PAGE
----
This is my first blog post on Element 14. I have recently completed a small electronics project and wanted to share it with anybody who may wish to make on of their own. But first some background....
What is QLab?
Any Mac user with a reasonable footing in theatre sound production has probably heard of QLab already. For those who haven't it is an application that allows you to control music and/or video for live productions. There is also a great deal of integration possibilities for advanced show control. More information about QLab can be found here: Figure 53 | QLab | Live Show Control for Mac OS X
Why this project?
I was approached by a colleague a few months ago who who had seen an online tutorial for creating a QLab remote from a dismantled keyboard. The membrane was connected to buttons that were used to simulate keypresses that activated hotkeys within the software. We immediately thought that we could do something more elaborate. After a brief initial consideration of using an Adafruit Trinket to emulate keyboard presses we changed the design entirely and decided to use MIDI instead.
The free edition of QLab allows remote control via MIDI. The primary advantage of MIDI is that the activation of cues would no longer be dependent on the application having "focus". We looked into reprogramming the Trinket to output MIDI and then employed a MIDI to USB convertor with mixed results. This was mostly due to the quality of the usb device.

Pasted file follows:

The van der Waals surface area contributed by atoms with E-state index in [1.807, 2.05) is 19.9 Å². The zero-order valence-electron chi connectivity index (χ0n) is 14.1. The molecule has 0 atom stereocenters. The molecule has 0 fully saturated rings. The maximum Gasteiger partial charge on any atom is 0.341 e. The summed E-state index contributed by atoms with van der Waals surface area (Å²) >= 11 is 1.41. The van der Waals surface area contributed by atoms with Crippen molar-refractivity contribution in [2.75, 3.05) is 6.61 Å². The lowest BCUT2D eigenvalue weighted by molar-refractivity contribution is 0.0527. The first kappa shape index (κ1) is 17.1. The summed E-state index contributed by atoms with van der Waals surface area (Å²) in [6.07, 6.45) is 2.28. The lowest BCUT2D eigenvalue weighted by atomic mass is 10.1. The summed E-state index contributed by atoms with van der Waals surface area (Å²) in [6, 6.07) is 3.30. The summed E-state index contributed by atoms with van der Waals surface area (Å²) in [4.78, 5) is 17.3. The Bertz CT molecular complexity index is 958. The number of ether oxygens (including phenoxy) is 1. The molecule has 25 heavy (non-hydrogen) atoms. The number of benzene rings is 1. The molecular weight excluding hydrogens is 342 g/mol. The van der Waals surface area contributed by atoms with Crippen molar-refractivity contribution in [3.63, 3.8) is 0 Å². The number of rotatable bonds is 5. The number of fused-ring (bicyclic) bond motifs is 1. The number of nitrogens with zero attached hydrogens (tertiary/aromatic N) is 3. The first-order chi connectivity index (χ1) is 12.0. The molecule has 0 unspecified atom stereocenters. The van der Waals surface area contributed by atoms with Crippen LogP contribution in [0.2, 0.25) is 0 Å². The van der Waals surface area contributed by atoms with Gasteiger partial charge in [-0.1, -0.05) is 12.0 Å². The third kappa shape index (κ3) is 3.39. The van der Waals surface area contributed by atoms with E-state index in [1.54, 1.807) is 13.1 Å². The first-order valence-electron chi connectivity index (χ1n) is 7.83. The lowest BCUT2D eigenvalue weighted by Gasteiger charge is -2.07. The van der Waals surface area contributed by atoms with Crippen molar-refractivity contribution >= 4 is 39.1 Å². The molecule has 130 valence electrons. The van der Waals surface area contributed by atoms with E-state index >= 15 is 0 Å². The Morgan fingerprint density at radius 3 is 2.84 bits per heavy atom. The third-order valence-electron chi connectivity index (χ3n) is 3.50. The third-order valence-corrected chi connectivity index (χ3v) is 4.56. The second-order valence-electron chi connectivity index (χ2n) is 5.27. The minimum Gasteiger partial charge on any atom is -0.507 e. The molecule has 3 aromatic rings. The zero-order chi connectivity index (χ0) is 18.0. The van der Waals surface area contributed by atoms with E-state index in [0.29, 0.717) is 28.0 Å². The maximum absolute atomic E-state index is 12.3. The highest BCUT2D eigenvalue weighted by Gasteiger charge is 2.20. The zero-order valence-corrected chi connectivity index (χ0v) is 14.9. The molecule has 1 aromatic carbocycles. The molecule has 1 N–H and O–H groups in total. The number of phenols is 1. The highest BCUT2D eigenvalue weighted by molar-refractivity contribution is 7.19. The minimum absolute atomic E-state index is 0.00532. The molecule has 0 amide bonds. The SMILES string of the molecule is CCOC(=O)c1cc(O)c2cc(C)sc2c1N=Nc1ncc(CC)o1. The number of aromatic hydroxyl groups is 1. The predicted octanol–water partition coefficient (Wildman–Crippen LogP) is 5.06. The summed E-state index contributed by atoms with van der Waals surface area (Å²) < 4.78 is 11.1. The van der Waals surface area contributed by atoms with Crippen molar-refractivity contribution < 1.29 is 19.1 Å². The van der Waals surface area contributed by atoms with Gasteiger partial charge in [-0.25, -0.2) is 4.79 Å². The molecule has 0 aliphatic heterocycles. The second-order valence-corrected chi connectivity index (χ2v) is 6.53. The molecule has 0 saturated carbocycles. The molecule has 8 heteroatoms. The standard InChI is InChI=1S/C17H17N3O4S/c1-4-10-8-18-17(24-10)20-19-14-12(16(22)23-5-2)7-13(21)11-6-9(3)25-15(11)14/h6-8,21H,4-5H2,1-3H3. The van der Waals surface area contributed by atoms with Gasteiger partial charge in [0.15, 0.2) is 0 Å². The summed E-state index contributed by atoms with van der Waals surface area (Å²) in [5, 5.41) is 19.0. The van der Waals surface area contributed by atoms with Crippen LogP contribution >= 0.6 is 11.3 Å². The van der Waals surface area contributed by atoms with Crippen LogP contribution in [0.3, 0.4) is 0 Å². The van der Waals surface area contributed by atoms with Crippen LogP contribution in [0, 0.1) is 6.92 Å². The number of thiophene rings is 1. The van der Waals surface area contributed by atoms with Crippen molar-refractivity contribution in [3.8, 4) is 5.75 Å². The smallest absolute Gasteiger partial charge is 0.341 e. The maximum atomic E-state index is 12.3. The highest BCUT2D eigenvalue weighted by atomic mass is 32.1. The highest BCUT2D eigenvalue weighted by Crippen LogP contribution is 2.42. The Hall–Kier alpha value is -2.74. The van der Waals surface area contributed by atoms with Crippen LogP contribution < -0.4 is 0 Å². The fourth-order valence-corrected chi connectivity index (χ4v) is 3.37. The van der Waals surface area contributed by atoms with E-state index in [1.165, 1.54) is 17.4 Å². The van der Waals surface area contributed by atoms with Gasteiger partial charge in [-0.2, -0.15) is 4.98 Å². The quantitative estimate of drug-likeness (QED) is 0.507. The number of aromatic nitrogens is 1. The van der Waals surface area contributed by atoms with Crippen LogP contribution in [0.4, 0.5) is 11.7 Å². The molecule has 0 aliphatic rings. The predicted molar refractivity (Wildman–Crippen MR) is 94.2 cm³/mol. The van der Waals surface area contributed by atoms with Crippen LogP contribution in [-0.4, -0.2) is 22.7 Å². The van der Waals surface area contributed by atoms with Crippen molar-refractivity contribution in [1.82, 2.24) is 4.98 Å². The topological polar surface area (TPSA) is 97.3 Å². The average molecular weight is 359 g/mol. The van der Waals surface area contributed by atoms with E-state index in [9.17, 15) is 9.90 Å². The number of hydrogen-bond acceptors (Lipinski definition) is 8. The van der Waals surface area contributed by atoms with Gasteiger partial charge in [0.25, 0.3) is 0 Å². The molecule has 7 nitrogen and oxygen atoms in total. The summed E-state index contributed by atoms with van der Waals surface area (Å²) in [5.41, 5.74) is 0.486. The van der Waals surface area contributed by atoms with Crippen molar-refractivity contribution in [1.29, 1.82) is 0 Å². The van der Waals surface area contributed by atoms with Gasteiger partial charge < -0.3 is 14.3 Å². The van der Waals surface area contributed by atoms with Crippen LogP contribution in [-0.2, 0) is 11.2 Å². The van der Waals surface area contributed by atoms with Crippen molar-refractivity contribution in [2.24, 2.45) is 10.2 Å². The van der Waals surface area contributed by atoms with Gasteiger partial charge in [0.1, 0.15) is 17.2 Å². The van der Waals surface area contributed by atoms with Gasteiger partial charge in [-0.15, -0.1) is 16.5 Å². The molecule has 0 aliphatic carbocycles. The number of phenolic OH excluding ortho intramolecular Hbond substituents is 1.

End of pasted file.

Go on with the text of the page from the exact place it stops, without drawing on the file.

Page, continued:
What we really needed was native MIDI over USB support which the trinket (while capable of performing keyboard emulation) did not appear to support, and so we looked into alternative micro-controllers.
The Teensy 3.1
PJRC had recently released version 3.1 of their Teensy Development Board and a quick investigation indicated that it was capable of outputting MIDI over USB. Full details of the USB MIDI capabilities can be found here: https://www.pjrc.com/teensy/td_midi.html
Our intention was to keep the unit as simple to operate as possible. After a fair bit of consideration a design featuring only three buttons was created. These give the operator the ability to 'Go', 'Panic' (Stop), and advance down to the next cue. This was added so that unnecessary cues (such as fades) could be skipped if required.
We elected to use some heavy duty LED backlit buttons from Arcade World, in addition to being virtually bullet proof, we were also able to insert legends indicating the function of each button.
Full build details are available in Part II QLab MIDI Controller - The Build.